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For other uses, see Renfield (disambiguation).
'Dracula' character
Renfield 1931.jpg
Dwight Frye as Renfield in Dracula (1931)
Created by Bram Stoker
Portrayed by Dwight Frye (Dracula (1931 film)
Klaus Kinski (Count Dracula (1970 film))
Tom Waits (Bram Stoker's Dracula)
Nonso Anozie (Dracula (TV series))
Gender Male
Nationality British

R. M. Renfield is a fictional character and an antagonist of Bram Stoker's 1897 Gothic horror novel Dracula.[1]

In the novel[edit]

A description of Renfield from the novel:

R. M. Renfield, aetat 59. Sanguine temperament, great physical strength, morbidly excitable, periods of gloom, ending in some fixed idea which I cannot make out. I presume that the sanguine temperament itself and the disturbing influence end in a mentally-accomplished finish, a possibly dangerous man, probably dangerous if unselfish. In selfish men, caution is as secure an armour for their foes as for themselves. What I think of on this point is, when self is the fixed point the centripetal force is balanced with the centrifugal. When duty, a cause, etc., is the fixed point, the latter force is paramount, and only accident or a series of accidents can balance it. — From Dr. John Seward's journal

Renfield is an inmate at the lunatic asylum overseen by Dr. John Seward. He suffers from delusions which compel him to eat living creatures in the hope of obtaining their life-force for himself. He starts by consuming flies, then develops a scheme of feeding the flies to spiders, and the spiders to birds, in order to accumulate more and more life. When denied a cat to accommodate the birds, he eats the birds himself. He also changes his ideas to accommodate Mina Harker by quickly eating all flies and stating that it was an old habit. Doctor John Seward diagnoses him as a "zoophagous maniac", or carnivorous madman.

During the course of the novel, he is revealed to be under the influence of Count Dracula. The vampire, whose abilities include control over animals such as rats, bats and spiders, comes to Renfield with an offer: if Renfield worships him, he will promised to make him immortal by providing endless supply of insects and rats, as Renfield believe that blood is the source of its life.

However, when confronted by Mina Harker, the object of Dracula's obsession, Renfield suffers an attack of conscience and begs her to flee from his master's grasp. Renfield is consumed by his desire to keep Mina safe, begging Seward and the others to allow him to leave lest he feel guilty for her fate. When he is denied by Seward, Renfield tells the group of vampire hunters that "[he] warned them!" When Dracula returns that night, Renfield is again seized by his conscience. He remembers hearing that madmen have unnatural strength, and so attempts to fight Dracula. Renfield's strength leaves him after looking into Dracula's eyes, and Dracula throws him to the floor, severely injuring him.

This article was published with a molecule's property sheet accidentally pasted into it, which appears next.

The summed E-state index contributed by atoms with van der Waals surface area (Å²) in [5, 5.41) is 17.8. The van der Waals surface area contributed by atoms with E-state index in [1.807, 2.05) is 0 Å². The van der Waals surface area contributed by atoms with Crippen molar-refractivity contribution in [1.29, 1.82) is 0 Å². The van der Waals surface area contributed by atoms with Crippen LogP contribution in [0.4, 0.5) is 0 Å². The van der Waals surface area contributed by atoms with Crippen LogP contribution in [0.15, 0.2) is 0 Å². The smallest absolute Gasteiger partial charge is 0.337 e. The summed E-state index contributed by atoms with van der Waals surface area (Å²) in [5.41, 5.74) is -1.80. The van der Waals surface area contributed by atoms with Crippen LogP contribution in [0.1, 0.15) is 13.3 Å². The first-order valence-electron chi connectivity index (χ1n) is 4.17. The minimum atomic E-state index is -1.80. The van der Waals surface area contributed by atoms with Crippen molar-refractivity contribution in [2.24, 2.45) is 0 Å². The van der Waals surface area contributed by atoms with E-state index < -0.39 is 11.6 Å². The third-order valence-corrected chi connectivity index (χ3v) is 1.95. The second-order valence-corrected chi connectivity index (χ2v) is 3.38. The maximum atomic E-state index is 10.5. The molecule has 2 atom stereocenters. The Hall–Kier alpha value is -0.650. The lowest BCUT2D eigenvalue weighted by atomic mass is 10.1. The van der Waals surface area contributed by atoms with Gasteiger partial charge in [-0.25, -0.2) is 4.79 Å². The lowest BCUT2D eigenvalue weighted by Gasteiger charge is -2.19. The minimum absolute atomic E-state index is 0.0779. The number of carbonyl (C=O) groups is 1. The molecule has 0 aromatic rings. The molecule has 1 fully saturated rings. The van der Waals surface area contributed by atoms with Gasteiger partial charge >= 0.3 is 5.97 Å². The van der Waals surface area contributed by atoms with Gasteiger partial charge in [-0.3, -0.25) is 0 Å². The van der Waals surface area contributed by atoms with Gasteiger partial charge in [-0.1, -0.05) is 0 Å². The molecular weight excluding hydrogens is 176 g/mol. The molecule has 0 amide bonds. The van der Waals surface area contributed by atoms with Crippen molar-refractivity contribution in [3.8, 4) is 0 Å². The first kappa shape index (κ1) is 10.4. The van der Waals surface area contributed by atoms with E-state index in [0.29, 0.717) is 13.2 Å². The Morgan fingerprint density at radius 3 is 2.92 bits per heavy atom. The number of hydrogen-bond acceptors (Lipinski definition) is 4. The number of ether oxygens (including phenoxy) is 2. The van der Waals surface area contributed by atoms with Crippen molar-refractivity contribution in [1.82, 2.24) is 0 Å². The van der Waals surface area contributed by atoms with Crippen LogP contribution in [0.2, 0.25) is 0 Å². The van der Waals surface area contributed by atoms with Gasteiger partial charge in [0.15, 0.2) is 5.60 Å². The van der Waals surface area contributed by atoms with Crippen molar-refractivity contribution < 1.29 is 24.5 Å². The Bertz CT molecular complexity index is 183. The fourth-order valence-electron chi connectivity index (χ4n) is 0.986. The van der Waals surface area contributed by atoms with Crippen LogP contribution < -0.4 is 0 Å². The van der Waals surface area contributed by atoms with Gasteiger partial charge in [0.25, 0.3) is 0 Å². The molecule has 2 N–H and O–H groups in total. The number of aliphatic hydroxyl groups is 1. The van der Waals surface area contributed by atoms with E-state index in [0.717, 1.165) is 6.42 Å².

The vampire hunters enter the room shortly afterward, and through an emergency surgery Van Helsing manages to prolong Renfield's life. Renfield tells his story to the vampire hunters who rush to help Mina, and leave him lying on the floor. He lives for only a few moments more before succumbing to his injuries, dying alone. Unlike Lucy Westenra, he dies without Salvation from the vampire hunters.

In other media[edit]

Film adaptations of the novel, if they include Renfield, have a tendency to expand his role, making him a long-standing servant of the vampire Count, often depicting his mania as a result of falling under Dracula's influence, rather than as a pre-existing condition that made him vulnerable to it.[citation needed]

  • The 1922 silent film Nosferatu presents actor Alexander Granach as a character similar to Renfield called Knock who serves Count Orlok only to be caught and trapped in prison where he is unable to help his master escape the morning sunlight. Nosferatu also differs from the novel in making Knock the real estate agent who employs Harker.[citation needed] This deviation from the novel also appears in Nosferatu the Vampyre, the 1979 remake of the 1922 film. Here, Renfield (portrayed by artist-writer Roland Topor) escapes from the asylum after being committed for biting a cow and helps Dracula spread a plague in his town.[citation needed]
  • Francis Ford Coppola's 1992 film Bram Stoker's Dracula suggests that Renfield (portrayed by Tom Waits) was Jonathan Harker's predecessor as Count Dracula's agent in London; it is implied that this is the reason for his present madness. Like in the book, this Renfield is an old, crouching, wild man prone to eating insects and other crazed impulses.[citation needed]
  • Mel Brooks's 1995 spoof Dracula: Dead and Loving It has Peter MacNicol in the role of Thomas Renfield. This portrayal greatly deviates from the book in that Dracula does not take Renfield's life at the end of this film, instead Renfield survives and is indirectly responsible for causing Dracula's death by exposing him to sunlight when trying to help him escape. Without a Master for a moment, he seems to return to normal, but when Doctor Seward asks him to leave, Renfield follows him, saying "Yes Master".[citation needed]
  • In Jim Butcher's Dresden Files series, a "Renfield" is a term for a Black Court thrall that has been "psychically sandblasted" into submission to the vampire. They are incredibly strong, psychotically violent, and have a tendency to "self-destruct" into violent mania after one or two years of thralldom. Dresden describes one as being "less than an animal".[citation needed]


  1. ^ Dracula. SparkNotes; Character list.
  2. ^ Nonso Anozie Bio NBC